NORWICH, United Kingdom — Losing the sense of smell is a common symptom among COVID-19 patients. While most will recover fairly quickly, a significant portion of people report long-term issues. Some have turned to steroids (inflammation lowering corticosteroids) for relief, but a new study finds the best way to help recover is by simply “training” yourself to smell again.
Researchers from the University of East Anglia explain this involves sniffing at least four different odors twice per day for several months.
“The huge rise in smell loss caused by COVID-19 has created an unprecedented worldwide demand for treatment. Around one in five people who experience smell loss as a result of Covid-19 report that their sense of smell has not returned to normal eight weeks after falling ill,” says smell loss expert Professor Carl Philpott from UEA’s Norwich Medical School in a university release. “Corticosteroids are a class of drug that lowers inflammation in the body. Doctors often prescribe them to help treat conditions such as asthma, and they have been considered as a therapeutic option for smell loss caused by Covid-19. But they have well-known potential side effects including fluid retention, high blood pressure, and problems with mood swings and behavior.”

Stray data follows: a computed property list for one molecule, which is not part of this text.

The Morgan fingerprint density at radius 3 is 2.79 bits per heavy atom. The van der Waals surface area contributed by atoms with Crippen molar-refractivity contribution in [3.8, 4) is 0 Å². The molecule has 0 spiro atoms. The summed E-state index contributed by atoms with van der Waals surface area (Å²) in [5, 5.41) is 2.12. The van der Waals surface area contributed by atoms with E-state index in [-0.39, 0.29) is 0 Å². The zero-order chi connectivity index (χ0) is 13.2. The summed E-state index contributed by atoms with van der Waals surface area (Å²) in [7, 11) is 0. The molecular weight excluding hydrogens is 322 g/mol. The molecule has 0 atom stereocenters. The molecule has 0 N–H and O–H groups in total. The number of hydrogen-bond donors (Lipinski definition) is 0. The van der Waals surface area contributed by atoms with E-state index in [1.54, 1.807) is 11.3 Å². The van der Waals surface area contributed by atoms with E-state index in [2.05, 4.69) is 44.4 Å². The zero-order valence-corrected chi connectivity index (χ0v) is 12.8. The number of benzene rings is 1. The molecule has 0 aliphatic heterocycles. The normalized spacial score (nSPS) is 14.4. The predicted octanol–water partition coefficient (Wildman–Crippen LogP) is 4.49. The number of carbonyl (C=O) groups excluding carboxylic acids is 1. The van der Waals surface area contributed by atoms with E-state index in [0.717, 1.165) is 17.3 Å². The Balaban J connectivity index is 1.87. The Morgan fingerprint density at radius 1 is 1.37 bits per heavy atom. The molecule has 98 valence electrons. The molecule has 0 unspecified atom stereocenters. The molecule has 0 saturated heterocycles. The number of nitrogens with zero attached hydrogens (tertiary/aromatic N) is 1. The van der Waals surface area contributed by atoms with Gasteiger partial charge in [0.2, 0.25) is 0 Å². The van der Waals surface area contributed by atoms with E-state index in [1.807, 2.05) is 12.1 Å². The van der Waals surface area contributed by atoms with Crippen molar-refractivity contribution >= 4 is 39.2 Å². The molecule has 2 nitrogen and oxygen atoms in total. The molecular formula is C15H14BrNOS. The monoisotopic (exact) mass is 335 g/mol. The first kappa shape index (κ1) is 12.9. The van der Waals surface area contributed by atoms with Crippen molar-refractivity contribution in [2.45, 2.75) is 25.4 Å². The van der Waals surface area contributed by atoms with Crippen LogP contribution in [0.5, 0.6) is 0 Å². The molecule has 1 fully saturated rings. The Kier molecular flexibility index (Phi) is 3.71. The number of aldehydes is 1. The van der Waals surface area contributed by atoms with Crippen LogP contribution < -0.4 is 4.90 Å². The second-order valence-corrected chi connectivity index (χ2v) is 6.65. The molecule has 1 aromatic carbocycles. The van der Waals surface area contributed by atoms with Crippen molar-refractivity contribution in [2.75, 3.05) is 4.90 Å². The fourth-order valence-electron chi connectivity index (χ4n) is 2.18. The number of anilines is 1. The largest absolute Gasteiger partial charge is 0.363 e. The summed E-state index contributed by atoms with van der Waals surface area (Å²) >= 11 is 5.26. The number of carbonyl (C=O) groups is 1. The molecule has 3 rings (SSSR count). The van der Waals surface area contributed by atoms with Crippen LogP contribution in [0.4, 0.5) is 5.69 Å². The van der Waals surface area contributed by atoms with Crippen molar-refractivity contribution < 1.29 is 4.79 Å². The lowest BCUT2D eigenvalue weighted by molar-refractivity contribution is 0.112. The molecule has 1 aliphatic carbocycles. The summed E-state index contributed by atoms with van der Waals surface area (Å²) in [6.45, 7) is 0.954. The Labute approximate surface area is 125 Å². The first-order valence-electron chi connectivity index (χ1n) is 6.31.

How long does it take for COVID patients to smell again?
Study authors carried out a systematic, evidence-based review to see if corticosteroids could help people regain their sense of smell.
“What we found that there is very little evidence that corticosteroids will help with smell loss. And because they have well known potential adverse side effects, our advice is that they should not be prescribed as a treatment for post-viral smell loss,” Prof. Philpott explains. “There might be a case for using oral corticosteroids to eliminate the possibility of another cause for smell loss actually being a confounding factor, for example chronic sinusitis – this is obviously more of a diagnostic role than as a treatment for viral smell loss.”
The majority of people (90%) who lose their sense of smell due to COVID-19 will eventually regain full nasal abilities after six months. Still, smell training can help speed up the recovery process.
“It has emerged as a cheap, simple and side-effect free treatment option for various causes of smell loss, including COVID-19,” Philpott concludes. “It aims to help recovery based on neuroplasticity – the brain’s ability to reorganize itself to compensate for a change or injury.”
The study appears in the journal International Forum of Allergy & Rhinology.